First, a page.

The National Association of Counties has started a process of outreach and engagement to examine and refine the association’s role in county technology decisions and innovation.
Rita Reynolds, NACo’s new CTO, detailed the effort during a meeting at the National Association of Counties Annual Conference & Exposition in Las Vegas this week. Until recently, Reynolds had long served as the CIO of the County Commissioners Association of Pennsylvania.
The strategy is in draft form right now and is expected to be finalized by the end of 2019. Its vision and mission align with NACo’s overall vision as an organization, Reynolds said, and its aim is to strengthen America’s county technology infrastructure and service delivery. Reynolds stressed that it is very early in the process, which will be a multiyear endeavor.
The first focus group for the plan was held June 5-7 in Warren County, N.Y., with more than 30 attendees including county CIOs, IT directors, the chair of NACo’s IT Standing Committee, the NACo executive board, NACo staff and state association representatives.
NACo to Reach Out to a Wide Range of IT Stakeholders
As part of the effort, Reynolds and her team want to engage with NACo members to “develop a strong and interactive communication platform for county CIOs,” according to Reynolds’s presentation. Currently, there is not a nationwide network opportunity for county CIOs to connect, communicate, share ideas and solve problems together, she said.
Potential objectives of the outreach include creating a collaboration platform for county CIOs and IT directors to network, identifying elected officials with technology interest and expertise, exploring the creation of a NACO Technology Advisory Council, and developing a membership portal of resources.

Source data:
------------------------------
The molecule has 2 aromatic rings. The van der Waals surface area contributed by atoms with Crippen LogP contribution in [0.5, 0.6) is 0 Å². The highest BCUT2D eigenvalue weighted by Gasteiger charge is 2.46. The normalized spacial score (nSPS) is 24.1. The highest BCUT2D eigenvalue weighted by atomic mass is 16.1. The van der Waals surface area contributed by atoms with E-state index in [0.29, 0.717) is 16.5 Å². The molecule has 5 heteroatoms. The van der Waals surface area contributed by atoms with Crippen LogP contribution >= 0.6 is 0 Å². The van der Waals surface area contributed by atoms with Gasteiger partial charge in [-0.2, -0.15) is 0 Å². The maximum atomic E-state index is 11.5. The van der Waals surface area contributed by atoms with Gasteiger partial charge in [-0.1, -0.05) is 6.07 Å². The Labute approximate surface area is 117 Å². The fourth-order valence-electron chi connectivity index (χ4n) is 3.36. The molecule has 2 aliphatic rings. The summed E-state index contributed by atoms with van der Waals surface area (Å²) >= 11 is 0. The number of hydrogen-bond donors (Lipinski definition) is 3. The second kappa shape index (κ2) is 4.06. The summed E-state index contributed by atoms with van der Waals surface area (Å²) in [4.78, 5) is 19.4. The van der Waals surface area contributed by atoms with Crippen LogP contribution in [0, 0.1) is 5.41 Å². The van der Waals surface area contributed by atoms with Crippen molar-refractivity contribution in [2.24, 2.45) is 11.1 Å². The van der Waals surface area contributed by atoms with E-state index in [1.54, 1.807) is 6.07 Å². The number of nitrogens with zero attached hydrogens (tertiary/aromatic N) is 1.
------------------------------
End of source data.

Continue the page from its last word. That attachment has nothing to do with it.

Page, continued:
The effort also invokes vendor engagement, with the goal of growing the vendor community and corporate partners that will be key to helping counties address their IT needs. Potentially, this may involve developing a process for engagement with tech vendors to gain knowledge about their products and services that could benefit county governments.
NACo plans to also work with academia and will work to identify and develop a process for academic involvement in serving educational and tech needs for counties. This may involve meeting with universities to get knowledge of their expertise and opportunities for counties to work with them, as well as developing the process for creating a menu of education technology options for counties.
Additionally, NACo plans to work with existing IT associations to support county tech needs and initiatives. NACo will potentially work with such associations to create a better understanding of the tech programming, services and educational opportunities for county IT leadership. NACO will also work to strengthen relationships with existing law firms that provide technology-related services.
The next steps for the technology strategy include sharing an executive summary with CIOs from the first focus group, refining the document by adding phases, timeframes and costs to implement each objective, and getting more feedback on the document. The draft will be further refined in August, and NACo may hold more focus groups in the west by the end of September. The goal is for NACo’s executive board to finalize the strategy in December.
Follow StateTech magazine's coverage of NACo’s 2019 conference at our conference landing page.